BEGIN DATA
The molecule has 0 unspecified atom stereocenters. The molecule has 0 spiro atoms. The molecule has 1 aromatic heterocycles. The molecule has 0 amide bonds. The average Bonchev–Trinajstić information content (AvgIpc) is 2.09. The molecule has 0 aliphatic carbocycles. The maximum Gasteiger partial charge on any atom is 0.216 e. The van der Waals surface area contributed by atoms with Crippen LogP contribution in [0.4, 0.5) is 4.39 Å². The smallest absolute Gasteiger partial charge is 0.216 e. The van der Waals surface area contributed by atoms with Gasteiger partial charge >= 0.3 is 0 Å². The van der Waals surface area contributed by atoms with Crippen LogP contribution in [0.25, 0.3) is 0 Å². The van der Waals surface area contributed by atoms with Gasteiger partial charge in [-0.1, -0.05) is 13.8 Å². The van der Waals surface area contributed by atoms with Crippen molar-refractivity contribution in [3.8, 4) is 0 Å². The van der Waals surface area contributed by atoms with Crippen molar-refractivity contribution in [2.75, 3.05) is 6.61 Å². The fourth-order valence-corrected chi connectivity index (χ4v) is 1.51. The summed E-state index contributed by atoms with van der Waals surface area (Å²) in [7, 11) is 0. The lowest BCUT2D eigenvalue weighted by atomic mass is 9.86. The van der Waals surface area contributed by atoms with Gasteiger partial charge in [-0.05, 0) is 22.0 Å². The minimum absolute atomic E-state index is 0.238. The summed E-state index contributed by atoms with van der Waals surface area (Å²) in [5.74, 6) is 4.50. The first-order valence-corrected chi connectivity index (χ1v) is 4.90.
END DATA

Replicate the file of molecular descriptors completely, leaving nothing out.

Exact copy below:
The molecule has 0 unspecified atom stereocenters. The molecule has 0 spiro atoms. The molecule has 1 aromatic heterocycles. The molecule has 0 amide bonds. The average Bonchev–Trinajstić information content (AvgIpc) is 2.09. The molecule has 0 aliphatic carbocycles. The maximum Gasteiger partial charge on any atom is 0.216 e. The van der Waals surface area contributed by atoms with Crippen LogP contribution in [0.4, 0.5) is 4.39 Å². The smallest absolute Gasteiger partial charge is 0.216 e. The van der Waals surface area contributed by atoms with Gasteiger partial charge >= 0.3 is 0 Å². The van der Waals surface area contributed by atoms with Crippen LogP contribution in [0.25, 0.3) is 0 Å². The van der Waals surface area contributed by atoms with Gasteiger partial charge in [-0.1, -0.05) is 13.8 Å². The van der Waals surface area contributed by atoms with Crippen molar-refractivity contribution in [3.8, 4) is 0 Å². The van der Waals surface area contributed by atoms with Crippen molar-refractivity contribution in [2.75, 3.05) is 6.61 Å². The fourth-order valence-corrected chi connectivity index (χ4v) is 1.51. The summed E-state index contributed by atoms with van der Waals surface area (Å²) in [7, 11) is 0. The lowest BCUT2D eigenvalue weighted by atomic mass is 9.86. The van der Waals surface area contributed by atoms with Gasteiger partial charge in [-0.05, 0) is 22.0 Å². The minimum absolute atomic E-state index is 0.238. The summed E-state index contributed by atoms with van der Waals surface area (Å²) in [5.74, 6) is 4.50. The first-order valence-corrected chi connectivity index (χ1v) is 4.90.